Bath Ales adds boutique accommodation: Bath Ales, the operator of eight pubs in the south-west, has added boutique accommodation at its ninth site, The Wellington pub in Bristol. The site now offers eight boutique style bedrooms after a refurbishment overseen by local agency Simple Simon Design. Bath Ales retail director Robin Couling said: “The location lends itself perfectly to extending our offer - with two of the city’s most popular sporting venues within walking distance and the centre of Bristol just a short taxi ride away.”
Frankie Dettori opens a new restaurant: Former jockey Frankie Dettori has opened a new restaurant, Sette, in Chelsea. The venue offers regional Italian cooking. Dettori founded Frankie’s Bar & Grill with Marco Pierre White more than a decade ago.
Design company Harrison hired for Roman Baths Kitchen: Design company Harrison, which oversaw the design work for the revitalisation of TGI Friday’s brand in the UK, is undertaking the design work for Roman Baths Kitchen, a new deli and bistro opening by high-end caterer Searcy’s in Bath. Unusually, the opening is being jointly funded by Searcy’s, which operates the champagne bar at St Pancras, and Bath and North East Somerset Council to provide extra catering for visitors to the Pump Rooms. Chris Maddison, marketing director at Searcys, said: “The Pump Rooms plays a key role in Bath's tourist offering and is extremely popular with both national and international visitors. The new Roman Baths Kitchen, along with the existing Pump Rooms restaurant, will ensure that we are able to cater for the huge number of visitors that the venue welcomes on a daily basis.” The new venue is set open later this month.
Marston’s reports good growth in Pitcher & Piano through premiumisation: Midlands-based Marston’s has reported its 21-strong Pitcher & Piano estate has achieved nine per cent growth in like-for-like sales through taking a premium approach. The brand has achieved a 16 per cent uplift in food sales and a seven per cent boost to wet sales – food mix has risen two per cent to 22 per cent of turnover. Finance director Andrew Andrea told Morning Briefing that Pitcher & Piano was serving 95 per cent fresh food on its menu, with the brand operating on a Brunning & Price-style semi-independent basis. The brand is taking a theatre approach to food and drink with sharing platters and innovative cocktails a point of focus. Andrew argued that the market has seen an emergence of polarised offers whereby companies either offered extreme value, like JD Wetherspoon, or a premium experience whereby consumers are prepared to pay more for drinks.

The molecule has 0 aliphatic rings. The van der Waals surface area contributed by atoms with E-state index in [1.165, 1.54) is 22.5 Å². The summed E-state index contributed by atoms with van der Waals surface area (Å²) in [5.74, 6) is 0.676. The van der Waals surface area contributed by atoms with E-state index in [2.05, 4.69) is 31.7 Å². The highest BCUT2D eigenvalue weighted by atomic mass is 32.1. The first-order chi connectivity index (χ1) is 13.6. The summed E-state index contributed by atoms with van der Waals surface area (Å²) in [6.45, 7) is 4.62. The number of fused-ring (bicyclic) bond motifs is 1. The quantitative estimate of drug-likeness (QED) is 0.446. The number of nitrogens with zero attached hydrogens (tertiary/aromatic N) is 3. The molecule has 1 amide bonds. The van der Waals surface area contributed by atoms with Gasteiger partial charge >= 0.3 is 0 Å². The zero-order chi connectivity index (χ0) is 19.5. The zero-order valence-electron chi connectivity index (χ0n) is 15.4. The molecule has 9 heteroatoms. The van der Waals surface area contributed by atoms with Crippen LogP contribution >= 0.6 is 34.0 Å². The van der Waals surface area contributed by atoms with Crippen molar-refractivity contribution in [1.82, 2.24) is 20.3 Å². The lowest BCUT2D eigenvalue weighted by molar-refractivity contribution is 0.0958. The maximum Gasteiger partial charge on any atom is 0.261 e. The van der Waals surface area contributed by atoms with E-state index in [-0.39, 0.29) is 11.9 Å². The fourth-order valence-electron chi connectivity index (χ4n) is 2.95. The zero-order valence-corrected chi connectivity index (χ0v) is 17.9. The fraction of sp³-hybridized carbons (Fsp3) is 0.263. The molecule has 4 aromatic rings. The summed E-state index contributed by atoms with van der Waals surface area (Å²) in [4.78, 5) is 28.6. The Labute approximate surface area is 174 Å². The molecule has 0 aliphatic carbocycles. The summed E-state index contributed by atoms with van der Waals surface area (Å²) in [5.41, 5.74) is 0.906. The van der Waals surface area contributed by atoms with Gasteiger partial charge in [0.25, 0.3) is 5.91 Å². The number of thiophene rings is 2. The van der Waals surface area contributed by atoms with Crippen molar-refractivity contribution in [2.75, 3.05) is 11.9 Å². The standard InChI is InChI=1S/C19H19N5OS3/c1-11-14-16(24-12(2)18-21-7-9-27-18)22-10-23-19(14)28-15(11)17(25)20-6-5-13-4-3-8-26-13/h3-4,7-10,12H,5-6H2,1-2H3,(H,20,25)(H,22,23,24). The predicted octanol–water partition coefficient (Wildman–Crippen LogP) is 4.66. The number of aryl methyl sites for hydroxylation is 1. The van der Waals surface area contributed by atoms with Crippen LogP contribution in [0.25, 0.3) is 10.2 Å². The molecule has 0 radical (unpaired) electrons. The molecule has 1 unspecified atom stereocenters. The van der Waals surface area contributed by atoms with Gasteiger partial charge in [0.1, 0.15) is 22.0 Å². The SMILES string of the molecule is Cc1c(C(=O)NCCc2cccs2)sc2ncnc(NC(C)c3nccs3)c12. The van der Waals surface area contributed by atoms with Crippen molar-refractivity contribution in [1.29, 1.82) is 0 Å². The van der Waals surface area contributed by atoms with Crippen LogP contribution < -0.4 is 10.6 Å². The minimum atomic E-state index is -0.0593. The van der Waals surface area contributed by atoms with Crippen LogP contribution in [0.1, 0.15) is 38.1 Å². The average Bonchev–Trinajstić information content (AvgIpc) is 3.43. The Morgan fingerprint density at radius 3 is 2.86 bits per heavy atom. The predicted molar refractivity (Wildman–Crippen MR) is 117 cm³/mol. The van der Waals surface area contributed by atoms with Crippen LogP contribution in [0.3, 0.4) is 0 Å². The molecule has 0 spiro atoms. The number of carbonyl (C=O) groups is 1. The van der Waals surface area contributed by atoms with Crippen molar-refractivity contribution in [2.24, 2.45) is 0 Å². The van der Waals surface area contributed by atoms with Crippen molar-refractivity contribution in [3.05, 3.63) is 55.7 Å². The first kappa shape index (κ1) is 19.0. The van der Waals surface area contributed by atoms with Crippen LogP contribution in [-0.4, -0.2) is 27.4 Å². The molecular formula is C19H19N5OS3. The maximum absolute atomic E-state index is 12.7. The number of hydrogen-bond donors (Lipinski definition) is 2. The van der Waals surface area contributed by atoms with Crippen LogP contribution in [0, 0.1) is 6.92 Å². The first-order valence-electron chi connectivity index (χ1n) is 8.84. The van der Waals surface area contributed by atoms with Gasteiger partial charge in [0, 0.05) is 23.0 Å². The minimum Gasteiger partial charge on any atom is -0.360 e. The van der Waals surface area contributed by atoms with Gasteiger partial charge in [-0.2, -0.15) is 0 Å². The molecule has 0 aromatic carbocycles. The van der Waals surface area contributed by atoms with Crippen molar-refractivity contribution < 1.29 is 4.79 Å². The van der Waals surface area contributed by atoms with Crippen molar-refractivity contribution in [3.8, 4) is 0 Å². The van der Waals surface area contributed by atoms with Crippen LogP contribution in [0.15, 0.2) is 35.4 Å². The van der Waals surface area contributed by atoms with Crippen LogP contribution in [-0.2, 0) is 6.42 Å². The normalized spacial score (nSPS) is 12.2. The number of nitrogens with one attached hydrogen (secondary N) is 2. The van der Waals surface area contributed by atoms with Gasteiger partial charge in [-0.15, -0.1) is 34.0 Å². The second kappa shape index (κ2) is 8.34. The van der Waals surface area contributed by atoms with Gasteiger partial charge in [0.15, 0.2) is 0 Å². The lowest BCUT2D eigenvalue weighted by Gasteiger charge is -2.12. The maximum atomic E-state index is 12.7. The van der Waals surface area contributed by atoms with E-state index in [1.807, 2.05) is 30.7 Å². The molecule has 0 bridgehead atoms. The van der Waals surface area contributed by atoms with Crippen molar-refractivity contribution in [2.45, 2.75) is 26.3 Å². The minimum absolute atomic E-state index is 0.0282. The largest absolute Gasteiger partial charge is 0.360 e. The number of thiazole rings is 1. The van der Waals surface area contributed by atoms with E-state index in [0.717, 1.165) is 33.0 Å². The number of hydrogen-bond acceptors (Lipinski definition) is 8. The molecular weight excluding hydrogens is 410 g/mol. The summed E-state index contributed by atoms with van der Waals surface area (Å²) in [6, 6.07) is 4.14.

Mitchells & Butlers “our price rises are lower than competitors”: Mitchells & Butlers executive chairman Bob Ivell has told City analysts the company price rises of 4.8 per cent on drink and 2.9 per cent on food are below the market rates. He said: “We do surveys and there is a gap between us and quite a lot of our competitors. Some of our peers have raised prices more than we have.” Ivell added that he thought some of the prices at the company’s premium sites are “perhaps not premium enough”.
McDonald’s struggles to find franchisees in China: The chief executive of McDonald’s in China, where the company has 1,400 restaurants, has revealed the company is struggling to find franchisees. At the moment, 80 per cent of McDonald's sites worldwide are run by franchisees but in China only 36 restaurants are franchised. Kenneth Chan told CNN Money: “We are working hard on this. In addition to the conventional franchise model in mature markets like the US, we also implement what we call a “developmental licensee” model. In certain provinces where we don't have the capacity to reach out for many years, we are looking for licensee partners who have strong financial backgrounds and strong business experience. China had seven conventional licensees and two developmental licensees as of 2011. It's still a very low percentage and over a very short time that will change. The pace of franchising in China depends largely on finding the right partners.”
Paul Hickman – we’re buyers of Young’s stock: Paul Hickman, City analyst at Peel Hunt, has issued a note in which he recommends buying Young’s share ahead of Thursday’s results. He said: “In the first half, like-for-like sales in the Young’s estate were buoyant at plus four per cent. We believe this reflects both its operating quality and the strength of the London economy. And although we have not had a preview of progress in the second half of its financial year, all the signs are that the national pub market is a little stronger than expectations. Combined with Young’s enviable positioning and professional management this should produce a favourable result on Thursday. Geronimo is quite clearly succeeding, including exceptional recent openings such as The Cow in the Stratford Westfield Centre, The Oyster Shed in the City, and the converted Half Moon in Putney, adding to recent developments such as The White Horse in Exchange Square and Dial Arch in Woolwich. We are buyers on the positive strategy, the favourable London trading market, the property backing, and the balance sheet. This is a company that has a tendency to under-promise and over-deliver, and is quite clearly poised to reap the benefit from the national party that will dominate the summer. More important, we believe it will continue to reflect the importance of London as a national and international centre.”